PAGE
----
It seems important to understand what the multiple-regression functional connectivity approach involved, since it performed so much better than Pearson correlations for activity flow mapping. Is the multiple regression approach akin to partial correlation-based functional connectivity?  If so, why not describe it that way?

It is actually different than partial correlation, though very related. It’s actually akin to a semipartial correlation, since the other regions’ time series are not regressed out of the to-be-predicted time series. (All regions’ time series are regressed out of all other regions’ time series for partial correlation). Also, unlike partial correlation the resulting statistic (here, the beta value) is in the raw units of the to-be-predicted region. This allows us to predict the held-out region’s activation level in the actual units of that region (based on resting-state fMRI data).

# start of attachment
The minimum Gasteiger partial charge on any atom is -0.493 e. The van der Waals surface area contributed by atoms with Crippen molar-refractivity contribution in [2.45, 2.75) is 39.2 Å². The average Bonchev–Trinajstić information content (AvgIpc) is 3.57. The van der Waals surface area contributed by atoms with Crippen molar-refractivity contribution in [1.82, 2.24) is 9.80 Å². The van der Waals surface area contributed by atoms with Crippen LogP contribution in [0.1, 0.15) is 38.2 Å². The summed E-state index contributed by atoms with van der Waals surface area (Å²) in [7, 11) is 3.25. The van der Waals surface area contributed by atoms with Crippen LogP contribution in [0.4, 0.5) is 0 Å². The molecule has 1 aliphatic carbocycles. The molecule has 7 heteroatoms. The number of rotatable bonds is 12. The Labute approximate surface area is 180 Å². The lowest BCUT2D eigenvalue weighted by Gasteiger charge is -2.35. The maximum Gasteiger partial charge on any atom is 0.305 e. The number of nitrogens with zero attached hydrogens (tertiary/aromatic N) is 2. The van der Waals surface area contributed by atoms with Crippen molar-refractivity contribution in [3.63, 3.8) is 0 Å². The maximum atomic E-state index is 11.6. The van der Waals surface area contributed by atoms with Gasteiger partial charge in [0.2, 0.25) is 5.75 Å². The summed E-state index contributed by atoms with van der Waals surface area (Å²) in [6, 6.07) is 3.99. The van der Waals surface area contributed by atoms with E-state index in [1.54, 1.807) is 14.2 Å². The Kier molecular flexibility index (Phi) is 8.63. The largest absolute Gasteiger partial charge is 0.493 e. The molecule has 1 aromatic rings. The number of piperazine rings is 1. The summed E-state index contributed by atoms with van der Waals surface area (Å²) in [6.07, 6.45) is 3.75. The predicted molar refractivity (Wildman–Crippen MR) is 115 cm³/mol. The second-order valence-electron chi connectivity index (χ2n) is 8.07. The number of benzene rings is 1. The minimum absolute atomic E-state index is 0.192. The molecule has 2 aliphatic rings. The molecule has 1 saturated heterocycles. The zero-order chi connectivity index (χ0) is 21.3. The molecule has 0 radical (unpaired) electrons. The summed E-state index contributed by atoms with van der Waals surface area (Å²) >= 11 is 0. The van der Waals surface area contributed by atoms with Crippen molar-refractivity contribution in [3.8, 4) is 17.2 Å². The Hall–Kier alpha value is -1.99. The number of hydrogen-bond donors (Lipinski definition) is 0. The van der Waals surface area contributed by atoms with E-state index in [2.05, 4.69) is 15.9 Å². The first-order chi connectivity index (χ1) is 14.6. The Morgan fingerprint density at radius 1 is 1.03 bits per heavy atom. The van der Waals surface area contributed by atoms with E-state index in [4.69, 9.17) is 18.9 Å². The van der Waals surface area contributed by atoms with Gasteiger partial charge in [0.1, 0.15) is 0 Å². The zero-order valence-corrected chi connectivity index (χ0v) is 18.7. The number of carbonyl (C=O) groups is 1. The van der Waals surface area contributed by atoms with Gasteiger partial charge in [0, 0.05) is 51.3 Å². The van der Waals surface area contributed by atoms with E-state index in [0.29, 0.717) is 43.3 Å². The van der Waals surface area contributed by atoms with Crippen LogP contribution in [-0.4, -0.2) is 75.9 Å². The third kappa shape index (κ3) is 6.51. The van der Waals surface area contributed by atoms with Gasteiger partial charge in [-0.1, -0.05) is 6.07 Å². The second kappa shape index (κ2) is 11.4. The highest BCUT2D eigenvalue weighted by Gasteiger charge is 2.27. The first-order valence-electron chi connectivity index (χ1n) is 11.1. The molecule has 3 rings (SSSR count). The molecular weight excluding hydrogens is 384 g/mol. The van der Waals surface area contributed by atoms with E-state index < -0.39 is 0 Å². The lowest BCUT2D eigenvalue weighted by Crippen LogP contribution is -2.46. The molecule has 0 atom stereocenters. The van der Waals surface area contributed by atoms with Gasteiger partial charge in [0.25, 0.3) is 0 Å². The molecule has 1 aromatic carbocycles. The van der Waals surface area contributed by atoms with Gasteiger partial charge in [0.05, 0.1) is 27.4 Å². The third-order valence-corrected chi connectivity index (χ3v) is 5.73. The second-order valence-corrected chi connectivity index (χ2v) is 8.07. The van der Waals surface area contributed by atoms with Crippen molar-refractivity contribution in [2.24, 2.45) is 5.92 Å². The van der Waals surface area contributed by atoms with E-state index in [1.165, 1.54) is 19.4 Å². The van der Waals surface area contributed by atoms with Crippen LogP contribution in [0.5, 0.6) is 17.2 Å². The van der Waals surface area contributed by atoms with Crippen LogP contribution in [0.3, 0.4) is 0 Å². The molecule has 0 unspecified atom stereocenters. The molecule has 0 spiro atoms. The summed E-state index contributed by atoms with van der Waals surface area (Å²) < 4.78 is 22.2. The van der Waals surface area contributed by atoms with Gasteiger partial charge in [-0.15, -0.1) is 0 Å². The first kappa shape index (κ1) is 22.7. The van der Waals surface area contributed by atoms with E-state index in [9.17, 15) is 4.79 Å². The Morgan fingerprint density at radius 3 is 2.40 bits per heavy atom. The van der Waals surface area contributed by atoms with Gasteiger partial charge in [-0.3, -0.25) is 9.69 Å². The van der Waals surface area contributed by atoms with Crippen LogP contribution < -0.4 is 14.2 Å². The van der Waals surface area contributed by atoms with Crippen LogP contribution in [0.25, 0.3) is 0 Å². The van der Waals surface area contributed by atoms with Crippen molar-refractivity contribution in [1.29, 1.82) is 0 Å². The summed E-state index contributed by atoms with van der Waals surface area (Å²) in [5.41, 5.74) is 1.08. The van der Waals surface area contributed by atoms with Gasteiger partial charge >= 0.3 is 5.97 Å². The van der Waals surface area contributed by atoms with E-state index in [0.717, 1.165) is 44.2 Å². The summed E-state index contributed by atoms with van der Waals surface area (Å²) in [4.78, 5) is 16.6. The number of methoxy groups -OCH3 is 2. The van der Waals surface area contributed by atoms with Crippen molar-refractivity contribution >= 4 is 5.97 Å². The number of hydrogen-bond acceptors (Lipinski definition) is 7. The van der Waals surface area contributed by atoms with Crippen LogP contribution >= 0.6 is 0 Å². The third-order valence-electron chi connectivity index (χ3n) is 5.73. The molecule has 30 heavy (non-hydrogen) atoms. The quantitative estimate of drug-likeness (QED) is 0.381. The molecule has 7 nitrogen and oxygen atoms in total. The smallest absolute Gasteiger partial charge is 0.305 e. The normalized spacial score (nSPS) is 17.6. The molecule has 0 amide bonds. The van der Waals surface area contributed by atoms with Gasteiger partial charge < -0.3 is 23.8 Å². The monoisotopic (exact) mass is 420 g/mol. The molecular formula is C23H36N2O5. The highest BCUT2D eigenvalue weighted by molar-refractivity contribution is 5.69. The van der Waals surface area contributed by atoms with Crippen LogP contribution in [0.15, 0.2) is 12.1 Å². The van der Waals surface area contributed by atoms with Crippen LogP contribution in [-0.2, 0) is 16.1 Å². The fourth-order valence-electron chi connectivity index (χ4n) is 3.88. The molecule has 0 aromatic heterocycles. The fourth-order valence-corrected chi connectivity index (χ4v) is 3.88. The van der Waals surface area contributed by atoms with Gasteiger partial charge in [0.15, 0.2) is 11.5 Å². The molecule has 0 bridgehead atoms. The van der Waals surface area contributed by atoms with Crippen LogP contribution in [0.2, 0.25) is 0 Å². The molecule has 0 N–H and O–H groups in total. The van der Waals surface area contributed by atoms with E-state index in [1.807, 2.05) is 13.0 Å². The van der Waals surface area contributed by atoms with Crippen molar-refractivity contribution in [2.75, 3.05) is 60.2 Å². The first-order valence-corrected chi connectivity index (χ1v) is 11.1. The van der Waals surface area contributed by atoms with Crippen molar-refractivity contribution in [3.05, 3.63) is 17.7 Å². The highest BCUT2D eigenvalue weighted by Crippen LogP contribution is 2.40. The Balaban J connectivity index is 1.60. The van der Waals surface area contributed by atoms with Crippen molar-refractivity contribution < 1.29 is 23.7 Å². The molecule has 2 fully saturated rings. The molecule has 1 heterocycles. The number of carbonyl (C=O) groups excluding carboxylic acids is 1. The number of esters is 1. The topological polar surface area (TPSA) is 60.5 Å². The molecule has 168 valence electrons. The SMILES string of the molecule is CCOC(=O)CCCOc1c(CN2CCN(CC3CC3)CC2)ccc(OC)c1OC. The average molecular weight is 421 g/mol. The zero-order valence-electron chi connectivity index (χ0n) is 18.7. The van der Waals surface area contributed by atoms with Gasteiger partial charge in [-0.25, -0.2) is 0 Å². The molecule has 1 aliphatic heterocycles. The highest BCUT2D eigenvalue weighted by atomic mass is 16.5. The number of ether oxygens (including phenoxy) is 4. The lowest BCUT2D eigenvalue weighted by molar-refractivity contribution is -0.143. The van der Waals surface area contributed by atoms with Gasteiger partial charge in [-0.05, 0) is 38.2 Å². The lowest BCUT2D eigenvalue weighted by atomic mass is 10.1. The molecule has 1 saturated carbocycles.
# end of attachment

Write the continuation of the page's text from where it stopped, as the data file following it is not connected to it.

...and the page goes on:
I think I am not fully appreciating how the computational model does or does not constrain any interpretations of the empirical data. How could the computational modeling have come out differently that would have changed your interpretation of the empirical data?

Here’s what the computational model adds:

  1. The model implements “ground truth” real activity flow (with temporal features and directionality), and shows that activity flow mapping properly reflects that real activity flow despite not fully reflecting the temporal aspects. In other words, it validates activity flow mapping as a method.
  2. The model shows that activity flow mapping works despite the hemodynamic response and downsampling from fMRI. (The real activity flow was implemented in the model prior to fMRI simulation).